As we mark the end of Barack Obama’s time as America’s President, we can also bring attention to the fact that he has helped the world of conservation more than any other US president in history.
Pleasing environmentalists worldwide, during his eight years in office, Obama has protected areas of land and sea which cover an area nine times the size of the UK, which exceeds the 290 million acres protected by President Theodore Roosevelt, the founder of US National Parks.
His 548 million acres of protected habitat includes mountain woodland, coral reefs, rainforests and Arctic tundra, to name just a few, whilst also creating the two largest marine reserves in the world and the second largest desert reserve.
In January 2015, Obama went ahead with expanding the Arctic National Wildlife Refuge by 12 million acres, despite it being against the wishes of the oil and gas industry who had planned to drill in the reserve, and were consequentially blocked from doing so.
John Hocevar, the Oceans Campaign Director for Green Peace, commented on Obama’s conservation efforts by saying, “Of course, we always want more, but on protected areas [he] has done reasonably well. It is really important the US leads on marine conservation issues, and he did this at various essential moments.”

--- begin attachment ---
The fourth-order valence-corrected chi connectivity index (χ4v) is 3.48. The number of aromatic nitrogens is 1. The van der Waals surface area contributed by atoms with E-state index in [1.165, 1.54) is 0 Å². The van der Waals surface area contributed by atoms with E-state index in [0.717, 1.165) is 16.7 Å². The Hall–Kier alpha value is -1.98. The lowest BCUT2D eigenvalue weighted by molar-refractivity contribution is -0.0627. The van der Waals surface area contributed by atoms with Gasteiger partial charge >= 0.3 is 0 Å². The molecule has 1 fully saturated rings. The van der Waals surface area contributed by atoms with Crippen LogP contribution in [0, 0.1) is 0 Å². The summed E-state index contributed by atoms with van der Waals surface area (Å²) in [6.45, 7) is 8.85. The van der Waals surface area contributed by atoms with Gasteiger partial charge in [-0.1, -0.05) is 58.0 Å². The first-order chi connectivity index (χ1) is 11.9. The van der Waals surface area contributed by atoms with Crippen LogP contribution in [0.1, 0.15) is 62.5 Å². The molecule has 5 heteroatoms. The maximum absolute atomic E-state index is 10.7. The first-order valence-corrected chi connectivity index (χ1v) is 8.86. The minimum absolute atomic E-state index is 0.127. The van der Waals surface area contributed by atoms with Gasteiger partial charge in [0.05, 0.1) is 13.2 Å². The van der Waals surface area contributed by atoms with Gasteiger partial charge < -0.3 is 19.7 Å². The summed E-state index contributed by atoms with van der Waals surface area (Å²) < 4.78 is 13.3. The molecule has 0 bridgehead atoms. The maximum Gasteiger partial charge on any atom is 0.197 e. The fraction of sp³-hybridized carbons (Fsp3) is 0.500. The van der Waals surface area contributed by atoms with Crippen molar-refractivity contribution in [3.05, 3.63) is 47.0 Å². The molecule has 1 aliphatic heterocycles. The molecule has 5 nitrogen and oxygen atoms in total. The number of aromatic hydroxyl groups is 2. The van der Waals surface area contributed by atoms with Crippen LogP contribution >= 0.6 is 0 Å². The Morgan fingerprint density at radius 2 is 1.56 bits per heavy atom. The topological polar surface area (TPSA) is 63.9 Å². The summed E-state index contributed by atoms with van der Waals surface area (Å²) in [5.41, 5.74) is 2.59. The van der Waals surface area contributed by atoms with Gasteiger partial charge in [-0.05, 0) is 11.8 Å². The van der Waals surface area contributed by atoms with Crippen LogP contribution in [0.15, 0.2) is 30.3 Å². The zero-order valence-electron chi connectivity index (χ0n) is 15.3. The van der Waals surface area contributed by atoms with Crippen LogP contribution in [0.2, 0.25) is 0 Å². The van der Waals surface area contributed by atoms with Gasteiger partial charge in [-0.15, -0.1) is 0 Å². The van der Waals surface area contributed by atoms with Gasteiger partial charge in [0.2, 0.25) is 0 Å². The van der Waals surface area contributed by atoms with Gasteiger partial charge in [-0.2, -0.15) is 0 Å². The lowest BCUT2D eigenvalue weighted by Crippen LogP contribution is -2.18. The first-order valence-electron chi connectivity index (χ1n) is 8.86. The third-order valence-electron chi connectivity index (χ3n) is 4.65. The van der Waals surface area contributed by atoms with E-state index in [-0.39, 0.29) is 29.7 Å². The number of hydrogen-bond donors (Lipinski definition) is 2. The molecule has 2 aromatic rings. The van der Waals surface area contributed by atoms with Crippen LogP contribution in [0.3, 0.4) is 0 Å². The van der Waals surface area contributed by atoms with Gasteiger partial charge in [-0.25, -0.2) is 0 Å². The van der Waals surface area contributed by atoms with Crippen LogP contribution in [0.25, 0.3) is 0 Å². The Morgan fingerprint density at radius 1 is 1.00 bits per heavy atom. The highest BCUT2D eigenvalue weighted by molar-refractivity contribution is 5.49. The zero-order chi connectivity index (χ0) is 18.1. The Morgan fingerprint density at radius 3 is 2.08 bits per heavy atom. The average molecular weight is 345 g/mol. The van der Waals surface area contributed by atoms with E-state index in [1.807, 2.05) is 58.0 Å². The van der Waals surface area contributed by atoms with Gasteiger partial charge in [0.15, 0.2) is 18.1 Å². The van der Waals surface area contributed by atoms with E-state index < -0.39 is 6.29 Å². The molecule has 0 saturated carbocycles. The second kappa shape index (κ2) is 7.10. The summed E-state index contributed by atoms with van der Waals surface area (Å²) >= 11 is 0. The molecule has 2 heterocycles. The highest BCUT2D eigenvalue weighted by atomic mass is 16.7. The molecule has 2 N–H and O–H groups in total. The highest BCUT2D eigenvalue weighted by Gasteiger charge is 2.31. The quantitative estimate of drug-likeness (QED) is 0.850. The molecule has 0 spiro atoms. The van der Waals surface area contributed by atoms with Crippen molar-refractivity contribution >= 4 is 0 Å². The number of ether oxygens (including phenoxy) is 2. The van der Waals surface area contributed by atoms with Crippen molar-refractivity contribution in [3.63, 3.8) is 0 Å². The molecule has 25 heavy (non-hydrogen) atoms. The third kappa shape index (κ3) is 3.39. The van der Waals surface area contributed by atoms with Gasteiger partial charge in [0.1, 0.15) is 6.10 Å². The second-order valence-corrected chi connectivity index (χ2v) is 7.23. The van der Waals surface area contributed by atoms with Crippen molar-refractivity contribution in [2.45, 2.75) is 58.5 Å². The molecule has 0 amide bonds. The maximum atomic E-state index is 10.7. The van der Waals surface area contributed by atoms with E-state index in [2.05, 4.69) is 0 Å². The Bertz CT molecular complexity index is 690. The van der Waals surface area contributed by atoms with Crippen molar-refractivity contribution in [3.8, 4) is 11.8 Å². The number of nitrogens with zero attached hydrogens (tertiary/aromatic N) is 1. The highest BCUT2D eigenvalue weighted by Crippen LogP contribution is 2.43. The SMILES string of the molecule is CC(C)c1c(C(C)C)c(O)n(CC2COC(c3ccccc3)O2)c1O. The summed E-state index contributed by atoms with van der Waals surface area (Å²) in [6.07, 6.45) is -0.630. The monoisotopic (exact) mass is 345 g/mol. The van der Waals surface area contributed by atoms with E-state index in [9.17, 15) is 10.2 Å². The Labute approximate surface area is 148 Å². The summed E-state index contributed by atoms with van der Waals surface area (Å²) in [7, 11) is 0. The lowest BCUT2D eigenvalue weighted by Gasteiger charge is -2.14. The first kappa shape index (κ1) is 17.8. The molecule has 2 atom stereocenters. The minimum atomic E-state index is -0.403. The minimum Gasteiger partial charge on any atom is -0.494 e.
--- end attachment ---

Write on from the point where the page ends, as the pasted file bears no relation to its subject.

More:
Another Obama-driven victory for conservation was the creation of the Ross Sea marine reserve in Antarctica, which is a habitat twice the size of Texas, and took years of negotiation with Russia and China before development was set in place. The marine reserve is now home to an array of wildlife, including seals, penguins and whales.
Obama also focused on the protection of individual species including backing a law which made shark fishing more sustainable, joining a coalition of conservation groups with the US interior department to rescue the Tanzanian Kihansi spray toad from extinction, and naming the endangered bison as America’s national mammal.
Global director at the Nature Conservancy, Lynn Scarlett, believes that Obama’s conservation progress is owed to him building on the existing work of past public figures. She said, “It’s like he looked at what other administrations had done, and took it a lot further. Rather than going for small-scale projects, he has been planning conservation schemes at a very large-scale.”
Jon Jarvis, the director of the US National Park Service, has commented on Obama’s conservation record by saying, “It’s comprehensive, it’s marine, it’s terrestrial, it’s historic, it’s high impact. He has set a high bar for the world.”
Only time will tell how much more positive conservation work will be done by the new US President, Donald Trump.
About The Author
Jess Murray is a wildlife filmmaker and conservation blogger, having recently returned from studying wildlife and conservation in South Africa, she is now striving to spread awareness about the truth behind faux conservation facilities throughout the world. You can follow Jess on Facebook Here
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